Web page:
That technology will allow traffic managers to act quickly when traffic slows down because of congestion or crashes by retiming traffic signals. Eventually, they will be able to predict traffic jams and work to prevent them.
Seperately, transportation agenices are rolling out new traffic control systems that synchronize traffic signals in real time. Called adaptive traffic control, computers adjust the timing based on how traffic is flowing.
The real-time synchronized system was installed this summer on Glades Road in Boca Raton. In 2014, Palm Beach County will try out the system on Okeechobee Boulevard in downtown West Palm Beach and Northlake Boulevard between Interstate 95 and Alternate State Road A1A.
Interest in much of this advanced technology come as they become more affordable, making it possible to buy "off the shelf" as opposed to creating a tailor-made system such as the one used by Los Angeles to synchronize all of its traffic signals.
"There're more tools available and they're getting cheaper," said Dan Weisberg, Palm Beach County's traffic engineer.
The affordability of the technology comes at the right time. South Florida is reaching the point where some of its highways and roads can't get any wider, Weisberg said. In many cases, residents resist monstrous roads, and government entities can't afford the land to build them.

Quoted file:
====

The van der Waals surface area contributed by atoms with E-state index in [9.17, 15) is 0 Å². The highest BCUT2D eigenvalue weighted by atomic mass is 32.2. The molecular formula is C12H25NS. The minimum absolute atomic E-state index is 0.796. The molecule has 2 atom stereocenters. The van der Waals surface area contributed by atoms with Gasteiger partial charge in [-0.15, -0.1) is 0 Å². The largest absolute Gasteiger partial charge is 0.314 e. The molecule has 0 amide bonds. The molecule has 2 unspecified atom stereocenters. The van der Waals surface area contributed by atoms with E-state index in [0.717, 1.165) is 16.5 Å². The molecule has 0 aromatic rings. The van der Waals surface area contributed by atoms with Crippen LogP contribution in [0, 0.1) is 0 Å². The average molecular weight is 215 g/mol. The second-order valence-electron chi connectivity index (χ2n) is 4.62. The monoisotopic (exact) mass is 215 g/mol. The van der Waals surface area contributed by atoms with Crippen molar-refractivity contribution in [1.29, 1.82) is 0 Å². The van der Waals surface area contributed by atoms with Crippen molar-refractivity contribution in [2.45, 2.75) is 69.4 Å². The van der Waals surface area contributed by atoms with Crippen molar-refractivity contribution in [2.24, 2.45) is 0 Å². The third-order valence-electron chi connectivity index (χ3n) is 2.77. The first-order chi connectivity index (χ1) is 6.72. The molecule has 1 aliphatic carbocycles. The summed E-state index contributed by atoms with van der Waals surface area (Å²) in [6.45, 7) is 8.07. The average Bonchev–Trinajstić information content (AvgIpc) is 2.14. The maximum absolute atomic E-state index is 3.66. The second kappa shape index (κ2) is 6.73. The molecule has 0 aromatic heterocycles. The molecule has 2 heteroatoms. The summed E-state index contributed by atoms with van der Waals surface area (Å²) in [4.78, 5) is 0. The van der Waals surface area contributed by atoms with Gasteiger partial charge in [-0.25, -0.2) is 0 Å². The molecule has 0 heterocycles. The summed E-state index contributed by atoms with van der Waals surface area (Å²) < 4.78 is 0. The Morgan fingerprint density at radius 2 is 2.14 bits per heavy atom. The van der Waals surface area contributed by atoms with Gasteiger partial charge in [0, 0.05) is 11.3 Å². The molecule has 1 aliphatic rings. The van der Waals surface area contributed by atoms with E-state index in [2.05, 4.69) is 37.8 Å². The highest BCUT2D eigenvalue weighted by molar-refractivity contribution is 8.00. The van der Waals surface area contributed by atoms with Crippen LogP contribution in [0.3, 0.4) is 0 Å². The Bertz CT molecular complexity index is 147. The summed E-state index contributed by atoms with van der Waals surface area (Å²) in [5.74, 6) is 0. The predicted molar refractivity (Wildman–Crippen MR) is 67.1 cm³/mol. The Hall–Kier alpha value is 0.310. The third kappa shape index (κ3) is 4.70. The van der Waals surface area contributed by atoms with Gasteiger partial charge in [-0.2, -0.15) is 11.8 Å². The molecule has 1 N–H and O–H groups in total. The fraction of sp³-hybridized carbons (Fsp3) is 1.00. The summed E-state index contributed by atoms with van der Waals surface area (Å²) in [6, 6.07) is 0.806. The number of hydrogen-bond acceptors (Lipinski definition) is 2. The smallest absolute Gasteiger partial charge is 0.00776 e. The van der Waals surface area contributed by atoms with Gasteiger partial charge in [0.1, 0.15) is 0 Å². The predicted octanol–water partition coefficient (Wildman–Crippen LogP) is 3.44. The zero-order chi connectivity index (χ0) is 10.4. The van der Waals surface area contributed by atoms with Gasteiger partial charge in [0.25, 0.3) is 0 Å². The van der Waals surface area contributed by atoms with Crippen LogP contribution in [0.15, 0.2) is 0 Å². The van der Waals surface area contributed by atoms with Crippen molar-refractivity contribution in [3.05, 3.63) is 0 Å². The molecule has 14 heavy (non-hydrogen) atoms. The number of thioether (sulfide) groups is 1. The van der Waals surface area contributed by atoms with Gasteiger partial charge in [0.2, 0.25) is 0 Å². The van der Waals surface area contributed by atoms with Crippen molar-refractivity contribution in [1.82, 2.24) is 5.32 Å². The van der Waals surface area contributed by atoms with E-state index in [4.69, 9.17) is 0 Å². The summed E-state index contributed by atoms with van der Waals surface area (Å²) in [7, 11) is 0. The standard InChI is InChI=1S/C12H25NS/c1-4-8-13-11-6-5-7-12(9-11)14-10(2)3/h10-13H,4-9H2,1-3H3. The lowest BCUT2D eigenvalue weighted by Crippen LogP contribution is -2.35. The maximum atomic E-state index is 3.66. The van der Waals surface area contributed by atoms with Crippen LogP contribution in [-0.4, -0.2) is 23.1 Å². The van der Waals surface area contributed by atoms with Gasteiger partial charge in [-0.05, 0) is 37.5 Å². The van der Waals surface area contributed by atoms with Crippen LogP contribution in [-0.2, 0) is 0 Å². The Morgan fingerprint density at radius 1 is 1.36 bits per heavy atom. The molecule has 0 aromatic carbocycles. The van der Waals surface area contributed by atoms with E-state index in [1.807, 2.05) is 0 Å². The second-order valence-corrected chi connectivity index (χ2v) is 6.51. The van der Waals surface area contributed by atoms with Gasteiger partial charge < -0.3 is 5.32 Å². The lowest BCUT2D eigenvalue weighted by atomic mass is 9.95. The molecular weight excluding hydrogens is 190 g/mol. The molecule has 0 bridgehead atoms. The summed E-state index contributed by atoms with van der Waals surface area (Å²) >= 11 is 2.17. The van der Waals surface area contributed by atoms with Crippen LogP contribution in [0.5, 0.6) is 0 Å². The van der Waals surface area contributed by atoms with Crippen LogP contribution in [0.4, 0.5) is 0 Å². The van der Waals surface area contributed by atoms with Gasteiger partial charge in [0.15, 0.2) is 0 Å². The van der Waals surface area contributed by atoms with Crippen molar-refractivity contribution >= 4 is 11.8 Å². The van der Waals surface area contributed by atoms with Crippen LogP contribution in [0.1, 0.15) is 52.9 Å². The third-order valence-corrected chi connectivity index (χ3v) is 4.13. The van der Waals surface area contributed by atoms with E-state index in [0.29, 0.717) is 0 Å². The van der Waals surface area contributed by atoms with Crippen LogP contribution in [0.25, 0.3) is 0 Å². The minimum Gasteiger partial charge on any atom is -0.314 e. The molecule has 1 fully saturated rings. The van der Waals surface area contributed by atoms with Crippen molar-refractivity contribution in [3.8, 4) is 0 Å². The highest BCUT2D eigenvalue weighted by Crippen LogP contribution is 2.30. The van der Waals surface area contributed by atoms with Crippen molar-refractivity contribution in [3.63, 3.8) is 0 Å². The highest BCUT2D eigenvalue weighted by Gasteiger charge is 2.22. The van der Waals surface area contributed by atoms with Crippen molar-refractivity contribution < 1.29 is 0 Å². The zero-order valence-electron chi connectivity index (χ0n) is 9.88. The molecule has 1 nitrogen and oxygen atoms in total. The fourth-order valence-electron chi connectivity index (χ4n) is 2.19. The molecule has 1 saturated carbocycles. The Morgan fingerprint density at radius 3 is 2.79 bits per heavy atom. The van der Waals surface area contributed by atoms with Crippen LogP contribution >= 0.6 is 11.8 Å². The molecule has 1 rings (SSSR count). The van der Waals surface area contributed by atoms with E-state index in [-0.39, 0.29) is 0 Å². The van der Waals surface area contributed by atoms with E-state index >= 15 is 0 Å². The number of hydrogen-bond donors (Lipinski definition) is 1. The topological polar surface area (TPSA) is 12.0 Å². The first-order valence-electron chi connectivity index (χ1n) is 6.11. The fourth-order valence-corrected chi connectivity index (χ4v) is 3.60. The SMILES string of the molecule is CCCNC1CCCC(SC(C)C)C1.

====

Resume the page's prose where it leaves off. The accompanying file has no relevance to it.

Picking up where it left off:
All this deployment of new technology offers numerous opportunities. Consider it transportation's version of data mining.
"As more sensors are invested in the infrastructure, we will get access to more data," said Mohammed Hamid, a transportation researcher at Florida International University. "You can do all kinds of data mining and see what's causing what and come up with solutions and strategies."
The key to harnessing the technology is sharing all the information collected by different transportation agencies so an entire transportation network -- including roads, highways, buses, trains and trucks -- can be actively managed in real time. FDOT is working with researchers now to develop such a system.
In concept, information about traffic jams or major accidents can be picked up by Broward County Transit, allowing it to re-route affected buses and letting its passengers know about delays and where buses are going.
The transit system is in the midst of getting a vehicle locater system that, among other things, will allow passengers to know in real time using a smartphone application when buses are arriving. So any disruption in service or re-routing can be relayed to customers.
Technology also is helping buses get through congested roads. Next summer, FDOT will test a bus-only traffic signal at State Road 7 and Prospect Road in North Lauderdale also in Broward County that will allow buses to jump ahead of the other lines of vehicles waiting at a traffic signal.
Palm Beach will provide priority to buses on U.S. 441 and Okeechobee Boulevard between Wellington and West Palm Beach in 2015.
"For people taking the bus they want to know it's reliable," said Marjorie Hilaire, multimodal project coordinator for FDOT. "This technology really helps with that. If it minimizes those delays you get at certain intersections, it keeps buses on schedule."
(c) 2013 the Sun Sentinel (Fort Lauderdale, Fla.)